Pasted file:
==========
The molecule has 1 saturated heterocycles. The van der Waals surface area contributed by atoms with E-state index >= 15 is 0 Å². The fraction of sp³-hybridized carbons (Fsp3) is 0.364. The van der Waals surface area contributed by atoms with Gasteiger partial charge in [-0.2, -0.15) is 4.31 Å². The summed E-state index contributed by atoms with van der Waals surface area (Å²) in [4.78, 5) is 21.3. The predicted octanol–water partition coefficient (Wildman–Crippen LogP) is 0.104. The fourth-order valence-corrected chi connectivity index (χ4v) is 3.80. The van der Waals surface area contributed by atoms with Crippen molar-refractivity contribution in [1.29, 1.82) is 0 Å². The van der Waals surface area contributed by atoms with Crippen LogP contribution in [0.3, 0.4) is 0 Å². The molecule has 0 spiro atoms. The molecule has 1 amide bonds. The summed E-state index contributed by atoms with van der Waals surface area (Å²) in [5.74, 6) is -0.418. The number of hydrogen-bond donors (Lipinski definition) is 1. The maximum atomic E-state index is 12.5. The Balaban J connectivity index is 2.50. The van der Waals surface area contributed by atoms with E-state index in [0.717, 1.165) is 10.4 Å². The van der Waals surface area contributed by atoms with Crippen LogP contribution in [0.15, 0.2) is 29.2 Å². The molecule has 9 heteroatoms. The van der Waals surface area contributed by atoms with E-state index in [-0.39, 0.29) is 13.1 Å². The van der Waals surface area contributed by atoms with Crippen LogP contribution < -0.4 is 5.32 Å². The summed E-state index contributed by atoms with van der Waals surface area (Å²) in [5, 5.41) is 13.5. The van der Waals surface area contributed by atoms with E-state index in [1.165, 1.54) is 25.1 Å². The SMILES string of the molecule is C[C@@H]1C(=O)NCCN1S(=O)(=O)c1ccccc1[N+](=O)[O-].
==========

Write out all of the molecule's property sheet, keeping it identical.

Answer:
The molecule has 1 saturated heterocycles. The van der Waals surface area contributed by atoms with E-state index >= 15 is 0 Å². The fraction of sp³-hybridized carbons (Fsp3) is 0.364. The van der Waals surface area contributed by atoms with Gasteiger partial charge in [-0.2, -0.15) is 4.31 Å². The summed E-state index contributed by atoms with van der Waals surface area (Å²) in [4.78, 5) is 21.3. The predicted octanol–water partition coefficient (Wildman–Crippen LogP) is 0.104. The fourth-order valence-corrected chi connectivity index (χ4v) is 3.80. The van der Waals surface area contributed by atoms with Crippen molar-refractivity contribution in [1.29, 1.82) is 0 Å². The van der Waals surface area contributed by atoms with Crippen LogP contribution in [0.3, 0.4) is 0 Å². The molecule has 0 spiro atoms. The molecule has 1 amide bonds. The summed E-state index contributed by atoms with van der Waals surface area (Å²) in [5.74, 6) is -0.418. The number of hydrogen-bond donors (Lipinski definition) is 1. The maximum atomic E-state index is 12.5. The Balaban J connectivity index is 2.50. The van der Waals surface area contributed by atoms with E-state index in [0.717, 1.165) is 10.4 Å². The van der Waals surface area contributed by atoms with Crippen LogP contribution in [0.15, 0.2) is 29.2 Å². The molecule has 9 heteroatoms. The van der Waals surface area contributed by atoms with E-state index in [-0.39, 0.29) is 13.1 Å². The van der Waals surface area contributed by atoms with Crippen LogP contribution < -0.4 is 5.32 Å². The summed E-state index contributed by atoms with van der Waals surface area (Å²) in [5, 5.41) is 13.5. The van der Waals surface area contributed by atoms with E-state index in [1.165, 1.54) is 25.1 Å². The SMILES string of the molecule is C[C@@H]1C(=O)NCCN1S(=O)(=O)c1ccccc1[N+](=O)[O-].